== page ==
Considering how much pirated and stolen media would exist on the harddrives of everyone here being Moral-er Than Thou, I’m at a loss to understand where the issue is.

      I also just found and bought a book I’ve been looking for for a while, thanks to this post. I’d most likely have found an ebook torrent otherwise. If the worst you can be accused of is encouraging people to buy rather than steal, you’re doing better than most.

  • There has been a lot of comments suggesting that following this tip is cheating or that BD could be making a loss. It isn’t and they aren’t. If it really was an issue for them they would simply change the “free postage” deal.

    I suspect that what is really happening here is that the publishers/distributors require BD and others to sell at different price points for different countries. So when they detect that you are in another country they simply apply the prices that they have to and then ship for free. If this is the case then BD could well be honouring their worldwide free postage pledge in good faith.

    This really isn’t a story about people ripping off a book retailer, it’s another example of how the Australian consumer gets ripped off by geographic pricing discrimination. So, for both highlighting the issue and offering a work around I’d like to say a very big thank you to Angus and Lifehacker. This is the sort of article, amongst others, that I like to see. Well done!

  • @Greg, ” another example of how the Australian consumer gets ripped off by geographic pricing” . Dude, I think you’ll find that due to geography , shipping anything between UK and us is always going to incur a cost. And if u think that’s a rip-off, try moving it yourself. Its a bloody long way.

  • Bookdepository is EXTREMELY good at price discrimination: they take advantage of both customers’ lack of information and charge the highest price that the consumers are willing to take.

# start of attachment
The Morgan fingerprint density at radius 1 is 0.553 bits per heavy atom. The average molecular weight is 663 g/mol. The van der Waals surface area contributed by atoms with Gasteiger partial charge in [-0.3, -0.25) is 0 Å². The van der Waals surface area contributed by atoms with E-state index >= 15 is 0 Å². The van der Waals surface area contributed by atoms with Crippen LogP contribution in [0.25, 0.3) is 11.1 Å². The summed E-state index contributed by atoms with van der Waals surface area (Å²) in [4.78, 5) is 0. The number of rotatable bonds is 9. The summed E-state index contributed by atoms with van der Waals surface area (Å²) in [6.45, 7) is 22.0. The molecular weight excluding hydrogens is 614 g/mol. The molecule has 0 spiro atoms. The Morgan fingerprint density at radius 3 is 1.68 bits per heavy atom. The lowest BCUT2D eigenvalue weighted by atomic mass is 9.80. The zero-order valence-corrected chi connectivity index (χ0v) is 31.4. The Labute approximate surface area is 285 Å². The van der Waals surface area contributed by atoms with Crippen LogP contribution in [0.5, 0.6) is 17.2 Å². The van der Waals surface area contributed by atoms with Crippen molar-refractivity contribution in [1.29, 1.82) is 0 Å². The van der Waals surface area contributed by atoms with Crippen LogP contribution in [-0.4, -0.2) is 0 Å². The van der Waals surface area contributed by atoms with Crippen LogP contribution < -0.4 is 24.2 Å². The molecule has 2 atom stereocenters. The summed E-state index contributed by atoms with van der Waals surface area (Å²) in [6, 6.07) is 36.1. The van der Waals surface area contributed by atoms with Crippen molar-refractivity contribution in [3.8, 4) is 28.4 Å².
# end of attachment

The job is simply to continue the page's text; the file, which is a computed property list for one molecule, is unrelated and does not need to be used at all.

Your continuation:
There are two sites with different prices but essentially the same stuffs are sold: bookdepository.co.uk and bookdepository.com Not everyone knows about this!

    And even if prices for aussies are higher than for brits, aussies will still buy from bookdepository because there are simply no better alternative in terms of price, and Bookdepository earns the most money by charging the highest possible price that consumers in different parts of the world would take. (Very inelastic demand) And it is predictable that not everyone would ask a friend in the uk to buy for you on every occasion because it might simply be too much fuss.

    So in the end, BD earns the most $$$ and consumers still manage to get better deals even without some kind of get around.

  • I started the whirlpool thread and only just found this! I feel really guilty. Please don’t rip them off! Even with slightly higher prices to Australia, they are still an astoundingly good service.

    I’ve also discovered the price disparity isn’t as big as you’d think – I recently had a family member in the UK and asked her to purchase several books for me if they were cheaper over there. Surprisingly, all but one of them were cheaper in Australia! I assumed the price disparity was due to them charging shipping costs as well, but now I can’t tell what determined it.

  • What you are all missing is this. BD is not always the cheapest out there. There are many examples, perhaps the majority, where using booko.com.au that the price adjusted for delivery ie grossed up, that BD is not the price leader.
    Therefore the logical conclusion is that their margin is able to absorb their “free delivery” how else can others sell the same item much cheaper before delivery?f you can answer that question honestly, then you have the answer as to whether it is ethical or not .

  • well, sorry to disappoint all the moaners, but if this technique is slightly “unethical”, how do you qualify a company advertising “free delivery” when the price of goods is actually differentiated based on the client’s location to absorb this “free” delivery?? That is false advertising, which is not unethical but *illegal* AND it is price differentiation, which has been condemned is similar situations in numerous court actions around the world.

  • an interesting point to add is that AusPost is eating a lot of the cost. You all might find this article on about Book Depository and Royal Mail interesting, as it adds another dimension to this discussion: http://tinyurl.com/3naybof
    Looks like an effective way to squeeze out any competition here in Australia, where the shipping rates are so high for private individuals. No book rate is just dumb. Makes the USPS look awesome…